Mortgage refinancing can seem like a great idea when interest rates are down and your mortgage balance has gone down with them. But not all situations are right for refinancing, and in fact, you may even lose money if you refinance into the wrong loan product with the wrong lender. So to make sure you’re doing the right thing, let’s look at some situations where it’s appropriate to refinance your mortgage.
If You Have an Adjustable Rate Mortgage (ARM)
If you have an adjustable-rate mortgage (ARM), you can refinance mortgage to get a more favorable interest rate. This will save you money, especially if rates go up during your first few years of ownership.
To Shorten Your Loan Term
If you’re considering refinancing your home mortgage, one of your best options is to shorten your loan term. The average monthly payment on a 30-year fixed-rate mortgage is about $733 a month for every $100,000 borrowed.
To Lock in Current Rates With an Arm
If you currently have an adjustable-rate mortgage (ARM), you may want to lock in current rates with refinancing. This could be a good idea if interest rates go up.
A Lender is Offering Extra Incentives to Refinance
When weighing whether or not to refinance, one thing to consider is what sort of incentives a lender might be offering. They include:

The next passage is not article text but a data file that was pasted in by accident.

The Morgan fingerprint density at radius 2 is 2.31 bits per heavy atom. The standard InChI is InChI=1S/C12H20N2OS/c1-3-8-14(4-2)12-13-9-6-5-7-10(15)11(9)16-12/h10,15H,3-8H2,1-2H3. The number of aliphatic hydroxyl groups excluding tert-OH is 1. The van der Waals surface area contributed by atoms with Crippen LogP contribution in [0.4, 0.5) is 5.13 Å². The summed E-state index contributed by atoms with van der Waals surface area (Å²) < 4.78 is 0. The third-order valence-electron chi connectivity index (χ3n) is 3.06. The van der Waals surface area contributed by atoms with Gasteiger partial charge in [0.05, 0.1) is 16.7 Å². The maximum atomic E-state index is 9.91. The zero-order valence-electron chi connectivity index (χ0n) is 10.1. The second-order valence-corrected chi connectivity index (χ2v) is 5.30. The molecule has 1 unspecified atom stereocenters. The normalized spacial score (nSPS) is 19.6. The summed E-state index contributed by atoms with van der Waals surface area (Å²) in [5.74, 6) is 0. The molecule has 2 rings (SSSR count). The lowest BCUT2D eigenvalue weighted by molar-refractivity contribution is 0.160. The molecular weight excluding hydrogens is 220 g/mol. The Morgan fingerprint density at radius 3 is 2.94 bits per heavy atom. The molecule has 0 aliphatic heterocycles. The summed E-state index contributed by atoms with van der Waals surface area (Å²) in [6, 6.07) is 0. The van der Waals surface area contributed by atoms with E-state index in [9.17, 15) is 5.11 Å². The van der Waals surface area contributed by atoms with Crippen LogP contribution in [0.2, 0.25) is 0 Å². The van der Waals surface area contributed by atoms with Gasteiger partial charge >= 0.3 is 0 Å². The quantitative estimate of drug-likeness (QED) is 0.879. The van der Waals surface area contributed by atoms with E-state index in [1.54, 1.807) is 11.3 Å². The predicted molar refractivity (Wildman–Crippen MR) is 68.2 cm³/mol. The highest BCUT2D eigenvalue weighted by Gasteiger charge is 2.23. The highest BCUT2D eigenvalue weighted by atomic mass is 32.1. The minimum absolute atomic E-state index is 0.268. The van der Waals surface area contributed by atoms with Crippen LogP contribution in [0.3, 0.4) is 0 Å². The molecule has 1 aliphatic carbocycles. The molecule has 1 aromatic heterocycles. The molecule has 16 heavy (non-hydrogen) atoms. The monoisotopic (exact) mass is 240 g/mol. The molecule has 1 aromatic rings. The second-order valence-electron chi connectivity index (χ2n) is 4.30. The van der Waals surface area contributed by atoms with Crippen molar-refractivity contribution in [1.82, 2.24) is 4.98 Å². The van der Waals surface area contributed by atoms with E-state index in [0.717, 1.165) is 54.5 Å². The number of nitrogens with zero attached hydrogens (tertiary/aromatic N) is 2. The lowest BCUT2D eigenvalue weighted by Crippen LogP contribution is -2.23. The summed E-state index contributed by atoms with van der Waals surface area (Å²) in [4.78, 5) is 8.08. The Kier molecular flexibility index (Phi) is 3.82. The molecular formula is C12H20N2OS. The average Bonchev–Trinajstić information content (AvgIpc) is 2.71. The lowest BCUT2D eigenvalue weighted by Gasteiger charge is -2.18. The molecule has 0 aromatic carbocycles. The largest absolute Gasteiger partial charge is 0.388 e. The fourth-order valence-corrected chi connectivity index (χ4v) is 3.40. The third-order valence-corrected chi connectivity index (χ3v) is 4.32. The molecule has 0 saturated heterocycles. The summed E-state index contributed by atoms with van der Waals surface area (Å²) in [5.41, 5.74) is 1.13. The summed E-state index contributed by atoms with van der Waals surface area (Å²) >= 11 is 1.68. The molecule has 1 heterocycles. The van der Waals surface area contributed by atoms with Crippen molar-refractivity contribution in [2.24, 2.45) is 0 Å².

- A lower interest rate
- A lower closing cost
- An increased loan amount
- A cash-out option
- A lower monthly payment
- No prepayment penalty
- A shorter-term (less than 30 years)
- Lower payments for up to five years
- Zero points
- A deferred second mortgage
- An extended amortization period
- Waiving private mortgage insurance
- A reduced interest rate on your home equity line of credit
If you’re planning on staying in your home for a long time, refinancing just to get some cash out of it probably isn’t worth it. But if you have an immediate need, such as paying off credit card debt or buying a new car, then it might be worthwhile.
To Avoid Paying Mortgage Insurance
In most cases, you’ll have to pay mortgage insurance when you refinance with less than 20% equity in your home. This is a good reason to wait until you have at least a 20% down payment before refinancing. Keep in mind that if you put less than 20% down on your original loan, you will need to buy private mortgage insurance (PMI) for as long as you have that loan – even if it’s for just one month or one year.
To Pay Off High-Interest Credit Cards Or Other Debts
If you have low-interest credit card debt or other high-interest debt, it may be a good idea to refinance your mortgage to pay off those debts. This will allow you to save money on interest payments and free up cash flow for more important investments.
You’re Buying Another Home
If you’re looking to buy a new home, refinancing could be a great option. Unfortunately, the interest rate on your current mortgage will likely be higher than what you’d get from a refinance. But it’s worth considering if it’s more than three percentage points lower.
According to the experts at SoFi, “You could get a shorter term, lower monthly payments, or get a cash-out to refinance loan on your home’s equity.” Before refinancing your mortgage, consider why you are doing it and what you expect to gain. If you can answer these questions, refinancing might be a good idea.